Name::straighttalker05 From::Northern Ireland, United Kingdom
I'm an avid dreamer. I have big ideas, and I'll probably take them somewhere. Watch this space.
I want to present what I think - and not with words minced up into an acceptable platter. Some things need to be told straight - particularly gay rights. Particularly life in the closet, it's very nature means no one hears it. If they do it's usually tinted with nostalgia.
I'm confident, I know what I like and what I don't. Please don't confuse this for arrogance. I'm probably more insecure then you imagine. View my complete profile
I have quite small feet, corresponding to my small stature. A website has worked out my impact on our environment to be smaller than the average carbon guzzler. I admit I’m not environmentalist really. But according to this website I’m not a bad citizen.
I’m a vegetarian; I get the bus, walk, cycle or get the train everywhere (unless I’m at home, where I make up for the hours spent in the rain waiting for the bus by whizzing about at speed). I recycle glass and paper, and considering the amount of alcohol I drink, that is lots of glass. My current living space is terribly well insulated (to the point of killing my herb plants).
This environmentally friendly living isn’t too bad, as long as I don’t have to commute for too long in the cold and rain. I don’t mind recycling, as long as it doesn’t take much time. I have been a vegetarian for years, so the cows are safe.
My only problem is that I fly. Lots. Yes, yes, it’s very bad. But I’m not a big fan of boats, and I do live on an island, and have to study in the middle of another island. I think the new airline taxes should be variable. I’m so good for most of the time, VERY good. So why should I pay expensive airfares for my guilty trips home?
Taxes for most things depend on how much money you have. It makes sense then that environmental taxes are variable, according to your carbon footprint.
Not that the government ministers who fly lots and lots and claim it back as expenses care about my walks in the rain, my time spent cramped in a bus or trying to work a cycle lock....
I won't let February 14th pass totally ignored. I could make you all sick by detailing the lovely day that I had, but that isn't like me. For the nosey among you, I woke up in the arms of my lovely, went to a few boring lectures, had a luxury dinner cooked for me, and went to a comedy night as part of Leicester Comedy Festival.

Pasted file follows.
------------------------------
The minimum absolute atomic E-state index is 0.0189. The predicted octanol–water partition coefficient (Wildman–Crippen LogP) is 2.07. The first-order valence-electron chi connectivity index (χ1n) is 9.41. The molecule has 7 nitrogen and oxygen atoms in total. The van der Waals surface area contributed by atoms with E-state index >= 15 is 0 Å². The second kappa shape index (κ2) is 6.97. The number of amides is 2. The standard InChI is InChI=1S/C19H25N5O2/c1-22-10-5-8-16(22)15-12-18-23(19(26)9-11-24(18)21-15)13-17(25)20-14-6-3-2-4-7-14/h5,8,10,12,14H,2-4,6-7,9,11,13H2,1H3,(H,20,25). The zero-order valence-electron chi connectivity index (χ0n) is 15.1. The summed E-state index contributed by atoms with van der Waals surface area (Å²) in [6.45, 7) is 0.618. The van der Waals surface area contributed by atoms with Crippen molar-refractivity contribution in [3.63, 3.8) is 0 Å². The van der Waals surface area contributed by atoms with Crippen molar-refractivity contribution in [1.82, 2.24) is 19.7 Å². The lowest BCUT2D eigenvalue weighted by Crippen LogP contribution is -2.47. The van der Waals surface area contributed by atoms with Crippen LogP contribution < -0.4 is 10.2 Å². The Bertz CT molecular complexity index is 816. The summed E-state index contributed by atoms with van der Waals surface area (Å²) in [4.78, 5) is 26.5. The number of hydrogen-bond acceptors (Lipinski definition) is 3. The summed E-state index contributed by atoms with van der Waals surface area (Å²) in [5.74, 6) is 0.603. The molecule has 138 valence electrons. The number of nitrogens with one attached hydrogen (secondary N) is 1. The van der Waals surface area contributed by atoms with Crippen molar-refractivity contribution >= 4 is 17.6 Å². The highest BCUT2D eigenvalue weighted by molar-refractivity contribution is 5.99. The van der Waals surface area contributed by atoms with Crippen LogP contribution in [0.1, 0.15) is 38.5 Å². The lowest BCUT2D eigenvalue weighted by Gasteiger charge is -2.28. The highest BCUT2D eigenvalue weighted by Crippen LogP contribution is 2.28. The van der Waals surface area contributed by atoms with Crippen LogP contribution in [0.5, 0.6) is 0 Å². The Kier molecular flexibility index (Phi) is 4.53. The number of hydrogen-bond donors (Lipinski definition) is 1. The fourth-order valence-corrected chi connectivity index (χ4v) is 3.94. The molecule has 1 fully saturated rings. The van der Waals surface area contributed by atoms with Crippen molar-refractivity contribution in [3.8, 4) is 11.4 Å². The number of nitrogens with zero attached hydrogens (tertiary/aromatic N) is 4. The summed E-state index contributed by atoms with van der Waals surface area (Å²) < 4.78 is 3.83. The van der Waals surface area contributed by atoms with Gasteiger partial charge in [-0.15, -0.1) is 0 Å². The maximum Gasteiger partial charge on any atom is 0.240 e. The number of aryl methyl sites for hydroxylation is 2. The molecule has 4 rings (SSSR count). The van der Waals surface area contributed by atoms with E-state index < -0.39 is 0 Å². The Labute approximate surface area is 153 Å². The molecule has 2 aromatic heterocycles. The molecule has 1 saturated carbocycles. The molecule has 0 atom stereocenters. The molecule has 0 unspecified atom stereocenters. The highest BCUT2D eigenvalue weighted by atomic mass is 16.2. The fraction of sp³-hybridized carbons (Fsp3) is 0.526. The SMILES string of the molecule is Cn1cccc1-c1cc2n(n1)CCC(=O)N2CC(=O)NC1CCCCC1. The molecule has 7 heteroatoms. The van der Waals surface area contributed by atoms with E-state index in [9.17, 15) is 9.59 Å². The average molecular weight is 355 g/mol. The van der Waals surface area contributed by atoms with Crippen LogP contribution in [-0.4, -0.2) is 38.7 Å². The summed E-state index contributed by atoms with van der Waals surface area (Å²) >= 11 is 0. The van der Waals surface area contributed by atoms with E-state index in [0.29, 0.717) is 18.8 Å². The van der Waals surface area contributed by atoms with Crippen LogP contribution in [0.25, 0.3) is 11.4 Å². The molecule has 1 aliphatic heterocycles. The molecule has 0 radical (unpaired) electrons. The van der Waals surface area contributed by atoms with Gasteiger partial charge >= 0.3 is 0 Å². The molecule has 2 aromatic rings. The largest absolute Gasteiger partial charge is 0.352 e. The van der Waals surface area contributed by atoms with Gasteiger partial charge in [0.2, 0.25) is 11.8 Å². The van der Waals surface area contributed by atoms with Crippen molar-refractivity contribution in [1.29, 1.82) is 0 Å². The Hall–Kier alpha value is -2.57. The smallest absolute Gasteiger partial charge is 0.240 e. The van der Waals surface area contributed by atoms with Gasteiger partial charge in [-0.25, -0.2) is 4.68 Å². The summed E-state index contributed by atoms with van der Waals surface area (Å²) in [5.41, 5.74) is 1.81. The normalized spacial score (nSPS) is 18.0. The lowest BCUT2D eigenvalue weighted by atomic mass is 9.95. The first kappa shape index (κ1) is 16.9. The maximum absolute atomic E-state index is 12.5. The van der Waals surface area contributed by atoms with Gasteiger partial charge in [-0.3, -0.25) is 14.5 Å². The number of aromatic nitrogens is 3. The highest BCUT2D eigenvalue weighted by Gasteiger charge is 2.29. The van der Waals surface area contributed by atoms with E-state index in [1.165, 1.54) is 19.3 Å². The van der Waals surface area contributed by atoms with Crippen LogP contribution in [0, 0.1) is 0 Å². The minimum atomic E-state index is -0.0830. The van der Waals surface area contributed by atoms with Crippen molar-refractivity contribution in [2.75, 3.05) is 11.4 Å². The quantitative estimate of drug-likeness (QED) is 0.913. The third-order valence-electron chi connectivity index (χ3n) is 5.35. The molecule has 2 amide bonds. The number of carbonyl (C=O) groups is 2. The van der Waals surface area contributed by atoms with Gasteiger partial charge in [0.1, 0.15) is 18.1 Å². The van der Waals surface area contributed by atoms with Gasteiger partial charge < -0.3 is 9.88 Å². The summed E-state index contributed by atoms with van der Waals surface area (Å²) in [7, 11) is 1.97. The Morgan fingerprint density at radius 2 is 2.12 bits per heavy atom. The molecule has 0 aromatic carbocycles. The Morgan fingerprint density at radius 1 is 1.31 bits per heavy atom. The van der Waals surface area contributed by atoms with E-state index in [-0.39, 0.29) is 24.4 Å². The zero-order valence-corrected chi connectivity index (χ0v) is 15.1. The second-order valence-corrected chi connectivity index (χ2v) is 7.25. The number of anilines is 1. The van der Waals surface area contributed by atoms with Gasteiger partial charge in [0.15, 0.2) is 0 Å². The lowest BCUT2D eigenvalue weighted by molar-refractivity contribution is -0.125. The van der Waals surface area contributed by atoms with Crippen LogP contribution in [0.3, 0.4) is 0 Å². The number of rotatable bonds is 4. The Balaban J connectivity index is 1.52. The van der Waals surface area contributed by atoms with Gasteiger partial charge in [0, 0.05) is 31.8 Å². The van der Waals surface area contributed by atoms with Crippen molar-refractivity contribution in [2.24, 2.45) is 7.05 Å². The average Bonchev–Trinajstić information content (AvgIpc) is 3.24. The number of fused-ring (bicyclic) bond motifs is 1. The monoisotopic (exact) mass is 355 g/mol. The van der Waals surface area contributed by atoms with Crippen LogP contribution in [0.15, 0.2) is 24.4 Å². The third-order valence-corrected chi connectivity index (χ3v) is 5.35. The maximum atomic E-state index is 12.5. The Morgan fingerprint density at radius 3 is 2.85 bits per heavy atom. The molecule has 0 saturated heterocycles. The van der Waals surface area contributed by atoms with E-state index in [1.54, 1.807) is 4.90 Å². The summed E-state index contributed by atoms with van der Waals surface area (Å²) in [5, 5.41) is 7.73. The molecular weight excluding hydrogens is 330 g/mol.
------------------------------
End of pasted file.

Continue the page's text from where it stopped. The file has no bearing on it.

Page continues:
For the bitter singletons, it's not too late to send an Anti-Valentine's to others like you.
Yes, it's commercialised, materialistic, couple-centric and a waste of money. I know. But it's a good excuse to get spoilt when Christmas has past and your birthday is a few months away yet.
Flowers are still the most pointless gift ever though.
Regular readers will know about my issues with my parents discovered that their daughter is a rug muncher. An update on the situation is a little too depressing. Ranting abounds, but only at sporadic intervals (usually when I least expect it). I’m still being urged to change my sinful ways, I’m still not the cherished daughter they knew and loved. I’m still a lesbian (if a slightly irregularly blogging one – sorry).
My dog, a beautiful Yorkshire terrier I grew up with, pass away in January. He lived a long and fulfilled 18 years, experiencing as much love as 2 children and parents could bestow upon his little ginger whiskers. Not living at home, it hasn’t fully hit me yet, but no doubt it will.
In reaction to this shocking (but not unexpected) event, my parents have indulged their wishes in buying a terribly cute Yorkshire terrier puppy. Aside from my slight annoyance that they bought a puppy after I’d moved to university, I am happy. A puppy! A little miniature doggy to love and take for walks and cuddle and feed (and clean up after, and pay for….)
Needless to say my parents are benefiting, as every dog owner does, from it’s unconditional love and general cuteness. Yes, indeed, it’s quite replaced me. Their every thought is of it’s needs. Phone calls are filled with it’s daily activities and they are training it to behave itself better than their daughter ever could.
Not that I’m jealous of the dog. He is after all terribly cute (see picture), and it’s not his fault – he couldn’t choose his owners, in the same way I couldn’t choose my parents.
But surely there is a better way to replace me than with a dog? What are they trying to say?
Many people assume that Northern Irish people are joking about how insular our wee country really is. They imagine knowing everyone in your town or school is simply a metaphor for being quite sociable. No, really. It’s true.
In Leicester, people with my dulcet tones are few and far between. Indeed, I’ve only come across 4 Ulster people. That’s not many I know, but considering the University I go to is off the beaten track for most N. Irish people, and while popular in England, I was the first person to go to it from a school with 90% of pupils continuing into further education.
The estate agent that showed us our future house for September 2007 was from a small country town called Cookstown – and went to school with my cousins, my uncle was his doctor. A student I served at the bar in the Student’s Union was babysat by my Godmother. A male student I met on the plane on the way back after Christmas was in a French A Level class with my gay best friend in another country town, Omagh. A girl who sings in my choir from Belfast, her best friend from home has played the organ for me at a church service a few years back.